An Absolute Beginner’s Guide to Making Baguettes


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By An Absolute Beginner

There is nothing better than a fresh baguette. And there is nothing worse than a long-winded description proceeding an internet recipe. So here are the facts, like many people staying at home during the pandemic, I decided to investigate the art of bread making. I’m a complete novice, and have absolutely no baking skills. This recipe is based on a combination of two youtube videos by experts John Kirkwood and Patrick Ryan, distilled down for the elementary baker. I highly recommend watching the videos, at least for the gorgeous accents. This is the perfect quarantine recipe, because it takes three days to complete and is best done when you don’t have anything pressing. That said, it is rather easy to make – I say as the completely NOVICE baker.  I hope you enjoy. -A

Series of my baguette making attempts.

French Style Baguette

There is nothing better than a fresh baguette. This recipe is based on a combination of two youtube videos by experts John Kirkwood and Patrick Ryan, distilled down for the elementary baker. This recipes requires a lot of time to rest, but it is worth it for the complex, developed flavor.

Pre-Fermented Dough

  • 450 g Bread Flour
  • 7 g Kosher Salt
  • 300 mL water ((100 mL boiling, 200 mL cold))
  • 2.5 g active dry yeast

Main Dough

  • 500 g Bread Flour
  • 10 g Kosher salt
  • 300 mL water ((100 mL boiling, 200 mL cold))
  • 5 g active dry yeast

Day 1: Time to Make the "Pre-Fermented" Dough

  1. Measure out all the ingredients using the kitchen scale. 

  2. Combine the 100 mL boiling water and 200 mL cold water together in the 3.5 quart bowl. 

  3. Add the 2.5g active dry yeast and the 7g kosher salt to the water, and mix until combined. 

  4. Add the flour to the yeasted water mixture. 

  5. Use the handle of a wooden spoon to combine the ingredients.

  6. At some point, you won’t be able to combine any more. Just flip the bowl contents onto the counter and use your hands and knead for three to four minutes.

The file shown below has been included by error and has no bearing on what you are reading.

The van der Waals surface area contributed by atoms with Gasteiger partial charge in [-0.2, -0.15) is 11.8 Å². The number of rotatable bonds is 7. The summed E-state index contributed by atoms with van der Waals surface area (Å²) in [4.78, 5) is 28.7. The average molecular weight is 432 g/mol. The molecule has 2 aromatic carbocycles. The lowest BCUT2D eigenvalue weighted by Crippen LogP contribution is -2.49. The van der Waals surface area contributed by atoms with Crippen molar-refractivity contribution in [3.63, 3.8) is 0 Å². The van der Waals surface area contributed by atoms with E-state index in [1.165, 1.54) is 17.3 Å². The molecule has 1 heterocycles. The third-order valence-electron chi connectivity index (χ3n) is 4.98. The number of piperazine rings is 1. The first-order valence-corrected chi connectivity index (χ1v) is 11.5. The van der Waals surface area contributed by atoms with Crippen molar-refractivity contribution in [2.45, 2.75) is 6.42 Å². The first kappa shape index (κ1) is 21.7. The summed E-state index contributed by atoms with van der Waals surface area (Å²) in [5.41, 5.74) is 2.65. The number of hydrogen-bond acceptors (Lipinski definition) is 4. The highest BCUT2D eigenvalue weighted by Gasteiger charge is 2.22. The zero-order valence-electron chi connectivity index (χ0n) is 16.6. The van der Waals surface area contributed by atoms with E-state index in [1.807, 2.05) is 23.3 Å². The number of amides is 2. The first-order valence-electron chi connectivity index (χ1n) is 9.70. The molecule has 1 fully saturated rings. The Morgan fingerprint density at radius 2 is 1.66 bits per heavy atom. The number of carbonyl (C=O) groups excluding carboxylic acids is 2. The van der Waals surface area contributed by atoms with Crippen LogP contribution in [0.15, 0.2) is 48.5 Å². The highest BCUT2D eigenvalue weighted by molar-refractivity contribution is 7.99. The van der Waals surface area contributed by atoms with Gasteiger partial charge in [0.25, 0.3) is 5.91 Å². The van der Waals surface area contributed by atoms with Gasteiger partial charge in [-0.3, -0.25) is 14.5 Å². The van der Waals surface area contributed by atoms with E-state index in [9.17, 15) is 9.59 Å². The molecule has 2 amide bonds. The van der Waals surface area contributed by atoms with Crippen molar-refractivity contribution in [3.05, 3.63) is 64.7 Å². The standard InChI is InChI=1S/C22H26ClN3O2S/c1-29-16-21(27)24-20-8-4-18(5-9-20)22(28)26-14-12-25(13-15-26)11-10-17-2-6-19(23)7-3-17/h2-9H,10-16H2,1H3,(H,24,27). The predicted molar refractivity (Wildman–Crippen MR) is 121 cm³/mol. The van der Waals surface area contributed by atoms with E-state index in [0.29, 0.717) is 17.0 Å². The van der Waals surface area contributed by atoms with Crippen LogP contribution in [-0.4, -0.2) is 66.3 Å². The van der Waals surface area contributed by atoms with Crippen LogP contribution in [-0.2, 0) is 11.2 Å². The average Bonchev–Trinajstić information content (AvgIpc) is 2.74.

To knead, use your palm to press into dough ball, and push away from your body. Then bring the outside edge of the dough (farthest from you) and fold it back towards your body. Repeat.

  7. You don’t have to fully knead (like a typical dough). This will be a sticky, imperfect mess. You just want the dough to combine together.

  8. Cover the dough with the Press’N’Seal wrap (or cling film, or even clean shower cap), and leave in the fridge for 18-36 hours. 

  9. The longer you can leave the dough, the better. Just don’t go over 36 hours.  

Day 2: Time to Make the "Main" Dough

  1. Measure out all the ingredients for the “Main Dough” using the kitchen scale. 

  2. Take the pre-fermented dough out of the fridge. It should have doubled in size. 

  3. Scrape the dough out of the dough, using hands or the bench scraper, and re-form into a ball. Cut the pre-fermented dough ball into small pieces. 

    This will make it easier to add to the main dough. 

  4. Combine the 100 mL boiling water and 200 mL cold water together in the 3.5 quart bowl. 

  5. Add the 5 g dry yeast and 10 g salt to the water and mix with whisk until combined.

  6. Add the flour to the yeasted water mixture. 

  7. As the flour mixture is coming together, add the bits of the pre-fermented dough bits. 

  8. Once the mixture has roughly balled together, flip (or scrap) onto the clean counter. 

  9. Knead the dough for 8-10 minutes. 

    To tell if the dough is done, cut a smallish (210-260g) piece of dough and stretch out from the middle, like you’re forming a pizza. The center should allow some light through.